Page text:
Among other things, the license applications would be considered by a new state entity known as the Sports Wagering Application Review Commission, on a rolling basis, rather than after all the applications have been submitted. This, along with designating the bill emergency legislation, could enable sports betting to begin in Maryland relatively quickly – “potentially, [for] the football season,” Guzzone told his colleagues Tuesday.

Senators envision five tiers of licenses for sports betting – each with its own application fees (some of which are quite hefty), along with a taxing structure to generate revenue for state education.

The class A-1 license would apply to large casinos, the Laurel Park racing track, and the state’s three major league sports stadiums. It would cost $2 million to apply for a license, and $500,000 for a five-year renewal fee.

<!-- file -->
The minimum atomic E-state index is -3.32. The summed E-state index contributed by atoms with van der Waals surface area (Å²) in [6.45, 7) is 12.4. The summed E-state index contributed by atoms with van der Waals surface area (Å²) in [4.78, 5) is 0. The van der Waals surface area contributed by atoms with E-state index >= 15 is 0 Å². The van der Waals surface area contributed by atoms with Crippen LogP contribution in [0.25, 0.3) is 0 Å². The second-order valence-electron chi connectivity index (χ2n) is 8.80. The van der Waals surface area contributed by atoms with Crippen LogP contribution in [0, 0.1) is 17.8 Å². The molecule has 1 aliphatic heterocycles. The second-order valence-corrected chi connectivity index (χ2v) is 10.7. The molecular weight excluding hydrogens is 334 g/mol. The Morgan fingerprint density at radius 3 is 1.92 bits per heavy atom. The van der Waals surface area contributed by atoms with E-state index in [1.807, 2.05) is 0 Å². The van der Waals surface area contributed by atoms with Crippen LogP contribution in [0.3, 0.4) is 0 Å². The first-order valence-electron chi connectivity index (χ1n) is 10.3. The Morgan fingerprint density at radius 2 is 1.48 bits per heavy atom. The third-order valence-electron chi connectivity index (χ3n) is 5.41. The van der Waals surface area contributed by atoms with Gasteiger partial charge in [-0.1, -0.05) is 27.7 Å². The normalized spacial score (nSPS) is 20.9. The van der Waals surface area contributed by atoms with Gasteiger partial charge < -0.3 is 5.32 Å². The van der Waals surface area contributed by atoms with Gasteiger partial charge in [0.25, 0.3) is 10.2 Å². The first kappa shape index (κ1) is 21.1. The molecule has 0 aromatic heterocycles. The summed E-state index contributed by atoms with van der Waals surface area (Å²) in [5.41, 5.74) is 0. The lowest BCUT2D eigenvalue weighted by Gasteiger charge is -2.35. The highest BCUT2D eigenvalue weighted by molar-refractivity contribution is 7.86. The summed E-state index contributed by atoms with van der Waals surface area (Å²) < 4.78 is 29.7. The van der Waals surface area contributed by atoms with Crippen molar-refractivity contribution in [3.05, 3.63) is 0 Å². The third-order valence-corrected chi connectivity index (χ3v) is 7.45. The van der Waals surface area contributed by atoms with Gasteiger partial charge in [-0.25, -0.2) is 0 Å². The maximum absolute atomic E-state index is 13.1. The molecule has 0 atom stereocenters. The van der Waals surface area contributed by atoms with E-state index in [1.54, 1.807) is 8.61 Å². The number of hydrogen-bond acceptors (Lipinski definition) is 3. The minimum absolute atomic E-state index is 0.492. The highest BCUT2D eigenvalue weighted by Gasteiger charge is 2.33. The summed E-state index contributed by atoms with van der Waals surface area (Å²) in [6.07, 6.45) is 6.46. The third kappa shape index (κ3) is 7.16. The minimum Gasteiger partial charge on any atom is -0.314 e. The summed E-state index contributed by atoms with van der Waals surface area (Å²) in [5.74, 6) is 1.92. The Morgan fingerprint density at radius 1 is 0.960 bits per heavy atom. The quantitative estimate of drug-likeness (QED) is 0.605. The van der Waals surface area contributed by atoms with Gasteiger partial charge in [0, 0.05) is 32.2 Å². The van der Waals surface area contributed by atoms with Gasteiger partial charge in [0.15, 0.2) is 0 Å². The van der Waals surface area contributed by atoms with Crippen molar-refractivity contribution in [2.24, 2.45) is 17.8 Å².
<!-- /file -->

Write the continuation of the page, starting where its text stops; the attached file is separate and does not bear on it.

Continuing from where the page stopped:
The A-2 license would apply primarily to smaller casinos. The license fee would be $1 million with a $300,000 five-year renewal fee.

There would be two categories of class-B licenses, as well as a license for mobile gaming apps. The latter category would cost $500,000 for an initial license and $100,000 for a five-year renewal — and that’s where the lack of limits that senators are debating could come into play.

“Folks did not want to be left out, particularly with the mobile licenses,” said Sen. Cory V. McCray (D-Baltimore City), a member of the sports gaming workgroup and the budget committee.

As policymakers have debated bringing sports gaming to Maryland, one of the major sticking points has been providing adequate opportunities for minority players in the industry. Legislators drew huge amounts of criticism as the state was standing up its medical marijuana industry, for not doing enough to promote minority businesses.